Michael Roach – His Roach1 Style

When looking to capture powerful and dynamic movement, Michael’s breakdancing skills are a photographer’s dream. His years of dedicated study and practice have taken him to international dance scenes and have enabled him to define a signature style – Roach1. Check out his story below.

Say hello to Michael:

Photo Credit: Daniel Kim

Where are you from?  Where have you been?

Funny story actually – I was adopted from South Korea (a town called Yesan-gun) as a small infant; I grew up most of my life in Indiana in the United States, then moved back to South Korea to reconnect with my cultural heritage (and dance) for three years from 2013 to 2016. I have traveled all around Korea from Seoul to Busan, and also a number of cities in Japan including Tokyo, Osaka, and Hiroshima.

What’s your favorite place in the world?

Tough question. Honestly, I have been to so many great places, especially in East Asia, that it is difficult to choose. I would have to say all of South Korea though, as there are a multitude of beautiful things you can see and experience; from the big cityscape of the capital city, Seoul, to the majestic, natural mountains of Seoraksan Mountain, to even the calm and sandy beaches of Busan. I absolutely love my birth country and all that it has to offer.



How did you get started in dancing?

Just like almost every dancer, regardless of their genre, I started watching Michael Jackson and practicing moves in my basement in secret (I was awful). My breaking career actually started through being ambushed by the local scene from Purdue University, and I didn’t start taking my B-boy life seriously until my junior and senior years at Indiana University in Bloomington. It was there I began traveling around the country, battling, and training basically everyday with guys that were way more experienced than me in the Midwest scene, but gave me a chance and believed in my vision.

Was there a particular dancer who inspired you to pursue this path in the arts?

In the beginning of taking breaking seriously, not really – I felt called to be a B-boy by God as strange as that sounds. In my later, more recent years though, a few retired B-boys have really inspired me and encouraged me as friends and brothers – Dyzee and Danny. Both of these dancers have always been in my corner and pushed me both spiritually and physically. Dyzee, in particular, was and still is a huge cornerstone to my development in the art of breaking. Without him, I wouldn’t be at the level I am at today, and I wouldn’t understand the elements it takes to continue to improve at a high level.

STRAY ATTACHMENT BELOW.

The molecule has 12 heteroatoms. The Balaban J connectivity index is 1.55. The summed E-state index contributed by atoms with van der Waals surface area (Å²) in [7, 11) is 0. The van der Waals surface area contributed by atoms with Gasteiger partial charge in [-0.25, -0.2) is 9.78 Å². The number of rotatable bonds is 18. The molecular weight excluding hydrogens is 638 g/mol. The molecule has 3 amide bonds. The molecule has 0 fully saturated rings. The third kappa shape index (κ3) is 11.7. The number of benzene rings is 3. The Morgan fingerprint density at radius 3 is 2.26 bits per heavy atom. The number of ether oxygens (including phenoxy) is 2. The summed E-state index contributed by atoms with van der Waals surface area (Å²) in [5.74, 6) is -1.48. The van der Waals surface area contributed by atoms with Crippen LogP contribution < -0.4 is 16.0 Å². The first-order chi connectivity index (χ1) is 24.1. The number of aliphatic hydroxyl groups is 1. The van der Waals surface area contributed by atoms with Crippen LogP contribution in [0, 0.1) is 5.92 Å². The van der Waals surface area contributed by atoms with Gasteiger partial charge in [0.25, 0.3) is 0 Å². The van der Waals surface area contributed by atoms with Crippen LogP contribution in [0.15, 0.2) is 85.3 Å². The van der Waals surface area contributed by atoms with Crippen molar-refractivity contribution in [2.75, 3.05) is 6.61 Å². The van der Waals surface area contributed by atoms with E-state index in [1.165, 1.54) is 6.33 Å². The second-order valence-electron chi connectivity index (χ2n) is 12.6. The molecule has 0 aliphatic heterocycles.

What does your practice routine look like? Do you practice on a daily basis?

My practice routine is usually for two to three hours on a given day. I try to practice everyday, but sometimes my body just needs rest or life comes first. Usually it’s five minutes of dynamic stretching and warm-up, 30 minutes of straight conditioning, and the rest of the time is allocated to developing movement and flow.

How would you define your style of breaking?

My style of breaking…I would define it as “Roach1 style,” because the whole point of my vision with it has always been to be different. I want my style of movement to be so original that people can’t “bite” or copy it if they tried. Maybe they might be able to do a particular move, but they could never emulate my feel or flow. Summed up, it’s a lot of intricate “tappy” movements with hands, and a lot of creative footwork and freezes.

Photo Credit: Daniel Kim

Have you ever incurred any serious injuries from dancing?

The only serious one I had was tearing my hamstring, which sidelined me for 6 months. Even then, it wasn’t because I was doing anything crazy difficult. I was just doing basics! Other than that, not really. Just minor nicks and bruises and the occasional small pull.

You’ve traveled internationally for your dancing – were there any nuances in the dance culture from the countries you’ve been to?

Oh, for sure! I find it awe-inspiring that when you see dancers from other countries or regions, you come to find that every region has their own distinct way of going about the dance. For example, in Korea there is very much a “Korean way” to approach the dance and the flow of how you move – they focus a lot of their time and energy on perfecting the technical elements of moves, and it shows because when they break, they are more often than not throwing out ridiculously perfected sets. Japan on the other hand, values the dancing aspect of breaking. You still see the crazy power moves that Korea has, but there is more emphasis on character and originality – you see some really creative concepts that are hard to find anywhere else.